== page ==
After, over hot cocoa, we didn’t talk of love or absent family members or the growing stacks of bills. We watched our marshmallows bob in the cups until they disappeared, listened for the plows to dissolve, and then reappear. When we were young, we laid down miles apart, in tall grasses, and named the same clouds. Before, when I said to you only first occurrences have a certain freshness, I meant this day. A heavy snow in the works, slivers of crystal landing upon your red cheeks, upon your red bobbing cap. I meant you showing your white teeth, you shaking your fine brown hair. I meant you becoming, new, over and then again.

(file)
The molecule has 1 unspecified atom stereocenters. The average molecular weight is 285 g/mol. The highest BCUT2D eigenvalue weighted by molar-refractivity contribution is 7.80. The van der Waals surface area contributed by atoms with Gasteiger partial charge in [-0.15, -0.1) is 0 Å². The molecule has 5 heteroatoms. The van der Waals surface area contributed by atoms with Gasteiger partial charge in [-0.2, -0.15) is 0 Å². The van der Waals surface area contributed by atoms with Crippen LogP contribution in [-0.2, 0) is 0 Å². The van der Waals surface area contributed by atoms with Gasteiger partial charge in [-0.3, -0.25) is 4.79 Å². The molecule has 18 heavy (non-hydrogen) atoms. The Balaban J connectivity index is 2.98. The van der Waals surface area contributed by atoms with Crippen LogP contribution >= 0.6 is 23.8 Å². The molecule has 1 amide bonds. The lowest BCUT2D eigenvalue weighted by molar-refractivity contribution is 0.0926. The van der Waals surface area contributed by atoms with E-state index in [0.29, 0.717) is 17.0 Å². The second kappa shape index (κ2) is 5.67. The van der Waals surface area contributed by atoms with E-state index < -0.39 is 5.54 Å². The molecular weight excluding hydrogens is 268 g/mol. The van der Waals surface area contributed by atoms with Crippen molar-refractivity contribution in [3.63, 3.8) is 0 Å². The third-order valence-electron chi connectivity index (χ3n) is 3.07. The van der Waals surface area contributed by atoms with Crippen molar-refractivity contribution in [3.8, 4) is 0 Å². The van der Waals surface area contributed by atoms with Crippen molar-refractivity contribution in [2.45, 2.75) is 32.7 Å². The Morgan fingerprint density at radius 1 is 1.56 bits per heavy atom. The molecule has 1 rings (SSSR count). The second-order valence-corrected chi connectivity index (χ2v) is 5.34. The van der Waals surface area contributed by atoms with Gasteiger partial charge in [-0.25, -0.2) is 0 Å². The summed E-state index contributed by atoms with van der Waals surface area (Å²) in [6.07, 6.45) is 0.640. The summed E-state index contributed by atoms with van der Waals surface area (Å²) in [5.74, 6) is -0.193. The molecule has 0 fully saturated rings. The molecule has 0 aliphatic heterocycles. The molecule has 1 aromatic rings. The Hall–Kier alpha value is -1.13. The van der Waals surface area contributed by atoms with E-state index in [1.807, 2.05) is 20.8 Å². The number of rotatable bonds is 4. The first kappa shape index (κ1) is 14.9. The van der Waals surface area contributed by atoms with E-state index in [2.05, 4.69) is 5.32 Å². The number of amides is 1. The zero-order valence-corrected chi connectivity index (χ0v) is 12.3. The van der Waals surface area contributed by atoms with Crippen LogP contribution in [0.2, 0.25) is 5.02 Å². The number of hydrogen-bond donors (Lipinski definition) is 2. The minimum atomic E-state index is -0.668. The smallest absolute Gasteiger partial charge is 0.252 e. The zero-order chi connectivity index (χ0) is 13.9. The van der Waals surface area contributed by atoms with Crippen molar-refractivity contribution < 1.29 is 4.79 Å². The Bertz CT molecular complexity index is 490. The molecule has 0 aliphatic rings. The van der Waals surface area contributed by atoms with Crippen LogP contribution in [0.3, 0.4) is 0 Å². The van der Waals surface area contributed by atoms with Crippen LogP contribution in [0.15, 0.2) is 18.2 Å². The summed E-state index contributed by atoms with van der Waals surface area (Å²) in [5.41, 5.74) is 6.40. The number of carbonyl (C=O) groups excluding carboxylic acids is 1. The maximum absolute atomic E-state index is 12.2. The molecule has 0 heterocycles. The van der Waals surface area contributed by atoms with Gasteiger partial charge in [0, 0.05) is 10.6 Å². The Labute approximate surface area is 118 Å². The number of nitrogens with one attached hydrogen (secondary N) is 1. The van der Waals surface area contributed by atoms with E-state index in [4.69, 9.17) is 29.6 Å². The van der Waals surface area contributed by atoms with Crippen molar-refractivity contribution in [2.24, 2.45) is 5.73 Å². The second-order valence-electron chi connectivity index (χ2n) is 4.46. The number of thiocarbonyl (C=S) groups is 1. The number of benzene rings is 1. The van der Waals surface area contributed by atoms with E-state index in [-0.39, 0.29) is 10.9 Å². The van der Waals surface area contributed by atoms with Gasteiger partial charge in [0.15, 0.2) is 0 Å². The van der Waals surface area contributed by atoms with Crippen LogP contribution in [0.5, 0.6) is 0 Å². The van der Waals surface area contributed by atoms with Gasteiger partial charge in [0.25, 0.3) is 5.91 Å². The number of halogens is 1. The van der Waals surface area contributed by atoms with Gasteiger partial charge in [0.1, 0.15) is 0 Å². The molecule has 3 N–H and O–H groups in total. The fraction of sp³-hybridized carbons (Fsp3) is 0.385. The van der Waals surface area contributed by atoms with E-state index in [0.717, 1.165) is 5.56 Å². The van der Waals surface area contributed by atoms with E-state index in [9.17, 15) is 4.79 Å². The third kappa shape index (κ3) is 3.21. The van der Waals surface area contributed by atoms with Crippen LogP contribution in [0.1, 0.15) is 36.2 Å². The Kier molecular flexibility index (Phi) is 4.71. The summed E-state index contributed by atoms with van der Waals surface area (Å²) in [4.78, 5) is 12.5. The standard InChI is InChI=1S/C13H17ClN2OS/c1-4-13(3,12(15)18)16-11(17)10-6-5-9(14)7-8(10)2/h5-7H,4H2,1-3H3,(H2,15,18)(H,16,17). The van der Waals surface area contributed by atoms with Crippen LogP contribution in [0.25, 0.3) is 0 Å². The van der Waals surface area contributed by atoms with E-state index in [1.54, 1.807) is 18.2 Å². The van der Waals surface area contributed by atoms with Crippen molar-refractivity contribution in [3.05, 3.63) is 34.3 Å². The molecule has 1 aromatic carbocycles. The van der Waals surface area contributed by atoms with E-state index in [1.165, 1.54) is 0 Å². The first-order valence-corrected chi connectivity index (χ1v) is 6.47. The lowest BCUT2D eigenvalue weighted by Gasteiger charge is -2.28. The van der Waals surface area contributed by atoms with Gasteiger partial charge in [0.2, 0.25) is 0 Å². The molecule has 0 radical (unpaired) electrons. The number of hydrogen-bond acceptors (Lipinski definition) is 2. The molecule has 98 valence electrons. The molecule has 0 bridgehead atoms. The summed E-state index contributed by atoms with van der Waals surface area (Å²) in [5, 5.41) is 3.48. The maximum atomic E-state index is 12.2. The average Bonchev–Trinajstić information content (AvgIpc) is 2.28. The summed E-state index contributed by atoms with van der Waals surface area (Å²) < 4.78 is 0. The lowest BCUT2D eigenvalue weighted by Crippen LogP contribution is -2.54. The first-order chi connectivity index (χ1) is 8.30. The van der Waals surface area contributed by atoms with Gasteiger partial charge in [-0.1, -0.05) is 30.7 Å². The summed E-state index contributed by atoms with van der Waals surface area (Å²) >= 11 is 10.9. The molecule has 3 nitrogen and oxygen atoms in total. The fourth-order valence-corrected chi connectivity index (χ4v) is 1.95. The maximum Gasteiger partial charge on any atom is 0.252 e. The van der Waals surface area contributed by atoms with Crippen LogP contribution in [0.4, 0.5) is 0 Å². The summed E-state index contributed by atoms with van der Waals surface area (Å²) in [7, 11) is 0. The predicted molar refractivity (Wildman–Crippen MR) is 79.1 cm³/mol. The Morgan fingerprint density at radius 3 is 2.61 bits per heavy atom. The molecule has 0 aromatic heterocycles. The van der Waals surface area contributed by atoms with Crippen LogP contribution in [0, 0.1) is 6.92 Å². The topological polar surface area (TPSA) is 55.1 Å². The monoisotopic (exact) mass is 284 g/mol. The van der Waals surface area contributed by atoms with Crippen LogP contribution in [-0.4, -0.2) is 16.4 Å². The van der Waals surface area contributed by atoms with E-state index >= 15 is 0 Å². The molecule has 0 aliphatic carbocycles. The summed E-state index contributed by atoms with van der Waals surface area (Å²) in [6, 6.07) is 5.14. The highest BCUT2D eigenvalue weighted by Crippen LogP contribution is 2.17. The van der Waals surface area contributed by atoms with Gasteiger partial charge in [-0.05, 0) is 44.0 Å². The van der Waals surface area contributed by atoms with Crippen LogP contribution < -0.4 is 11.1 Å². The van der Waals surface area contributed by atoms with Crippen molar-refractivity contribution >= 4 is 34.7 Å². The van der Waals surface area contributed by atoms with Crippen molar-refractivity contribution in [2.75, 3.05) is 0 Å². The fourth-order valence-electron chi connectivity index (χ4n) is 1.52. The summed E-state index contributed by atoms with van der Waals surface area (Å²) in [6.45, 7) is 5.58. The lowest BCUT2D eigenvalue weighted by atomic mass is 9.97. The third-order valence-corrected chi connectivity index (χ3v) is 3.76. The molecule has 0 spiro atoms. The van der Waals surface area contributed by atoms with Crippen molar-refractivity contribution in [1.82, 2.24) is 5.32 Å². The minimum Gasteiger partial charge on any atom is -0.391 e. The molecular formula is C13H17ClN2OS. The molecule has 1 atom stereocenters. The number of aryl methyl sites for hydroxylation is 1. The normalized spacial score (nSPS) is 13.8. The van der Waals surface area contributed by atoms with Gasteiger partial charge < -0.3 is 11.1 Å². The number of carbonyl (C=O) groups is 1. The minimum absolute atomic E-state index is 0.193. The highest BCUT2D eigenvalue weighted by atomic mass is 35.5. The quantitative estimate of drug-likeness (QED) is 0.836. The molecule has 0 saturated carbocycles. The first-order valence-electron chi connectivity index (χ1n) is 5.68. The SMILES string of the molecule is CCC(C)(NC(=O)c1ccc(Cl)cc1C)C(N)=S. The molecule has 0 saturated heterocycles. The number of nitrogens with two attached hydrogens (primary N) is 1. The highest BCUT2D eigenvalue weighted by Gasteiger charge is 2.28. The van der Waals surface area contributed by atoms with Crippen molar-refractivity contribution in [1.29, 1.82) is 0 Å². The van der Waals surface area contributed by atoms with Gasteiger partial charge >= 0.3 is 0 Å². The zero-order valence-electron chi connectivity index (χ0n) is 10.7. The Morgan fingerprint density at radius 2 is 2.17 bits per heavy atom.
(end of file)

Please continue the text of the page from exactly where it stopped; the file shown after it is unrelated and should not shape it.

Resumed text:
Brett Thompson has been writing poetry since his graduate days at the University of New Hampshire where he earned a M.A. in English Writing with a concentration in poetry. He has been published in various journals, including Plainsongs, Tilde, District Lit, The Literary Nest, and the Cobalt Review. He teaches and lives in New Hampshire with his wife and two young daughters, who both love owls and anything purple.